built-in flashlight. The challenge
is to find applications for the new
projectors that will be just as
attractive to the hundreds of millions of people currently under-served by computing technology
as they are to those accustomed to
ubiquitous personal technology.
It is easy to become breathlessly excited about the possibilities that a new technology
brings. Positive scripts for the
dramatic worlds we envisage
should always be balanced with
an appreciation of the less comfortable potential negatives.
Consider, then, sharing. As
noted earlier, the always-available
large-scale display facilitates collaboration, but it could also be
easy to accidently share private
information with passers-by.
Especially with projector phones,
it would be easy to publicly reveal
private information, such as messages or calendar entries. In currently available commercial mobile
phones with pico projectors, there
are no privacy mechanisms to
prevent this. As today’s projector
phones are just projecting a mirrored image of the device’s display,
there is no way of hiding incoming
messages or caller IDs from others
when using the projection.
The ability to project from a distance also could lead to annoyance
or danger for others, either accidently or intentionally. Passers-by
can be temporarily blinded when
the projection moves and interferes with their field of view. This
would be especially dangerous for
drivers, dazzled, say, by people
in the street playing projector
games. Furthermore, it is possible
to project symbols or words onto
objects and people without their
knowledge or agreement. Julius
1. Rukzio, E., Holleis, P., and Gellersen, H. Personal
projectors for pervasive computing. IEEE Pervasive
Computing. Feb. 2011.
2. See http://www.nttdocomo.com/features/mobil-
3. Rapp, S., Michelitsch, G., Osen, M., Williams,
J., Barbish, M., Bohan, R., Valsan, Z., and Emel,
M. Spotlight navigation: Interaction with a handheld projection device. Advances in Pervasive
Computing: A Collection of Contributions Presented
at PERVASIVE 2004. Oesterreichische Computer
Gesellschaft, 2004, 397-400.
4. Cao, X., Forlines, C., and Balakrishnan, R.
Multiuser interaction using handheld projectors.
Proc. UIST’07. ACM Press, 2007, 43-52.
5. Virolainen, A., Åkerman, P., and Häkkilä, J. Burn-to-share—Content sharing with mobile projectors.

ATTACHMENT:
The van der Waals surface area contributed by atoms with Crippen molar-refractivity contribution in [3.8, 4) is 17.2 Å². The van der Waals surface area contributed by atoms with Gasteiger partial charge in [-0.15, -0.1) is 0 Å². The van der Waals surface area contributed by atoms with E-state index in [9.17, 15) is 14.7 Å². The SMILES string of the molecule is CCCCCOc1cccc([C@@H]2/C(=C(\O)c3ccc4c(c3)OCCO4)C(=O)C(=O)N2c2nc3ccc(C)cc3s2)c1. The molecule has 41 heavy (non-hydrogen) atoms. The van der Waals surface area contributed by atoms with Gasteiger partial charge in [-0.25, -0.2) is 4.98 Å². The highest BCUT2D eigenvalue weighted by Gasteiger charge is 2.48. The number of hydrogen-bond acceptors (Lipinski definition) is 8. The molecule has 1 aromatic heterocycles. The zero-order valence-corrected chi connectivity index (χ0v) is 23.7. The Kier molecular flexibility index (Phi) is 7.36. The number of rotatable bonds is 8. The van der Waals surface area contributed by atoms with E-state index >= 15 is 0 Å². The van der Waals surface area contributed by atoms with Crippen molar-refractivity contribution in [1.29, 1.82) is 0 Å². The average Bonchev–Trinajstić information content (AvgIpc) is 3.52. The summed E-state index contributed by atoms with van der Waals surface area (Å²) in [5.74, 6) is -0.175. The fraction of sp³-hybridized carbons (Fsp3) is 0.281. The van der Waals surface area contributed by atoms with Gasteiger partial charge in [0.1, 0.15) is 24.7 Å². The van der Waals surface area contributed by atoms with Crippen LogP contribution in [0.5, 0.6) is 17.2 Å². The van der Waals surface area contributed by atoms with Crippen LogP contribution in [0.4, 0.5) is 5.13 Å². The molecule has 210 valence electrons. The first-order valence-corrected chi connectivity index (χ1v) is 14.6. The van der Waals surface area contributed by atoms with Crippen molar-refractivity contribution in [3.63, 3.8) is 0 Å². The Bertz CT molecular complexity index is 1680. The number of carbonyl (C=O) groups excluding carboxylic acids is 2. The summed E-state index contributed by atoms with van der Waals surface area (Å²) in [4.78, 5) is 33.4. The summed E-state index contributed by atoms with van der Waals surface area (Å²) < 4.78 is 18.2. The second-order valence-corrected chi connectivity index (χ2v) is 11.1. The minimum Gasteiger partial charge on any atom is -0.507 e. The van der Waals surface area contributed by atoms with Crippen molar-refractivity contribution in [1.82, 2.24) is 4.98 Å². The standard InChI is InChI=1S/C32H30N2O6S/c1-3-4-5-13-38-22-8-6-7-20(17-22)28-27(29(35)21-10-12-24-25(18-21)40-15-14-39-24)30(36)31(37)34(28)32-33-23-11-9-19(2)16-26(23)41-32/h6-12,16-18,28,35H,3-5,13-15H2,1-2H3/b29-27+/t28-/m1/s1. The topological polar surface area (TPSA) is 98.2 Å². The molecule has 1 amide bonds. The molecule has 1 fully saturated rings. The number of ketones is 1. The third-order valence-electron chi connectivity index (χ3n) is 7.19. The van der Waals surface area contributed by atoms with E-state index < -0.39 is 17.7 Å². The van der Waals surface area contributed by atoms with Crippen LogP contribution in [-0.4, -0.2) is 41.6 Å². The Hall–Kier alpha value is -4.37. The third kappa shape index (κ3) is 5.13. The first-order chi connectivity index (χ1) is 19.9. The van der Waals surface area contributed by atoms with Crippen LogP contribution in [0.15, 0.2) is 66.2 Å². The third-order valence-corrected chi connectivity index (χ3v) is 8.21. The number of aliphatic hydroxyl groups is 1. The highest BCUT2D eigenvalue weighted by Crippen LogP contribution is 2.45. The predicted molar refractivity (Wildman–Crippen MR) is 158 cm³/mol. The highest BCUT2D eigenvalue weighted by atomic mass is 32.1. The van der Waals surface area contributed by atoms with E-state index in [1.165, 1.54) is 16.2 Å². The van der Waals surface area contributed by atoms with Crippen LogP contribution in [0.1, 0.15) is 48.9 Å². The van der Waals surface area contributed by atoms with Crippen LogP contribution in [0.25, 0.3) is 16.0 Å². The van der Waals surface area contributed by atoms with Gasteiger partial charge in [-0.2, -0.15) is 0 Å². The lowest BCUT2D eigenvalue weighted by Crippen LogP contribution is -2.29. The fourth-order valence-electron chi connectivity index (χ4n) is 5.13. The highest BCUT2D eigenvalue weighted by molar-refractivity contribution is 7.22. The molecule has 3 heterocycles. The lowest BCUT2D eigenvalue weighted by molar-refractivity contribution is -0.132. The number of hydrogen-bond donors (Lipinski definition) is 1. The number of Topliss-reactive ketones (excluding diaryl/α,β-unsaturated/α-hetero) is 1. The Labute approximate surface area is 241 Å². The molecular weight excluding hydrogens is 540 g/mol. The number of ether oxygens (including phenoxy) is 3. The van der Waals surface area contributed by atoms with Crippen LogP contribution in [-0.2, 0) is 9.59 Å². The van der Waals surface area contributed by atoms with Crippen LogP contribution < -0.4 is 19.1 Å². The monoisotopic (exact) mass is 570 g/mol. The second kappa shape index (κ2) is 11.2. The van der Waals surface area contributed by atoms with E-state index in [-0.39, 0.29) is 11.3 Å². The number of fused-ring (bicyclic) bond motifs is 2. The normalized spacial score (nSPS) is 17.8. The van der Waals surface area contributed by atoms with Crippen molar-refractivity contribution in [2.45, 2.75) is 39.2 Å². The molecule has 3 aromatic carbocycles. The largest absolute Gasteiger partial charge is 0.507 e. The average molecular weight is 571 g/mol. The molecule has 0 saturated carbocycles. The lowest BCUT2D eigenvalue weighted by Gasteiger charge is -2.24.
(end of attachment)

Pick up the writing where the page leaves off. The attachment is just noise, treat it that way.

Proc. Mobile and Ubiquitous Multimedia (MUM). 2010.
6. Mistry, P. and Maes, P. SixthSense—A wearable
gestural interface. In Proc. of SIGGRAPH Asia 2009,
Emerging Technologies ( Yokohama, Japan). 2009.
7. See http://www.juliusvonbismarck.com/fulgurator/
von Bismarck does this with his
“Image Fulgurator” as a form of art
[ 7]; what if such practices became
widespread? It is uncertain what
social norms or even laws to limit
public projection will develop.
After the introduction of integrated speakers, many people listened
publicly to loud music. However,
today norms exist that constrain
most people from doing so. With
projectors, though, making the
display private is clearly not an
option. There could then be a risk
that future mobile devices would
be capable of not only spamming
our auditory sense but also visually polluting the environment.
ABOUT THE AUTHORS
Raimund Dachselt is a professor
for user interface and software
engineering at the University of
It is, of course, always dangerous to make predictions about
technology. Even so, let’s end this
article by plotting the trajectory
for picos. Within the next five
years, we might expect a large
proportion of smartphones to
have a built-in projector. Initially,
these will be used for the sorts
of work and play we already see
on touch devices: showing and
chatting about pictures, laughing
at funny videos, plotting a route
on a map, and gaming. It’s likely
that by then the devices’ sensors—cameras and motion sensors—will enhance the interaction
richness. They will then provide
portable surface computing.
The second wave—within 10
years—will see them become an
important platform for a range
of digital-physical augmentations. By then, projectors will not
be simply handheld but attachable, wearable, and embedded.
And perhaps by then we will be
able to lift our eyes from our
handheld mobiles and enjoy a
fused physical-digital experience.
Now, that would be magical.
Jonna Häkkilä is a docent at the
University of Oulu, Finland, and
works as a research leader at
Nokia Research Center, Finland,
where she led user-experience
and concepting teams from 2007
Matt Jones is a professor of computer science at Swansea
Markus Löchtefeld is a researcher
at the German Research Centre
for Artificial Intelligence (DFKI) in
Saarbrücken, where he is working
in the Innovative Retail
Michael Rohs is an assistant professor at the Institute for Media
Informatics of the University of
Ludwig-Maximilians-Universität München), heading the
Mobile and Physical Human-Computer Interaction group.
Enrico Rukzio is an assistant professor at the University of
Duisburg-Essen and a lecturer at
March + April 2012
© 2012 ACM 1072-5220/12/03 $10.00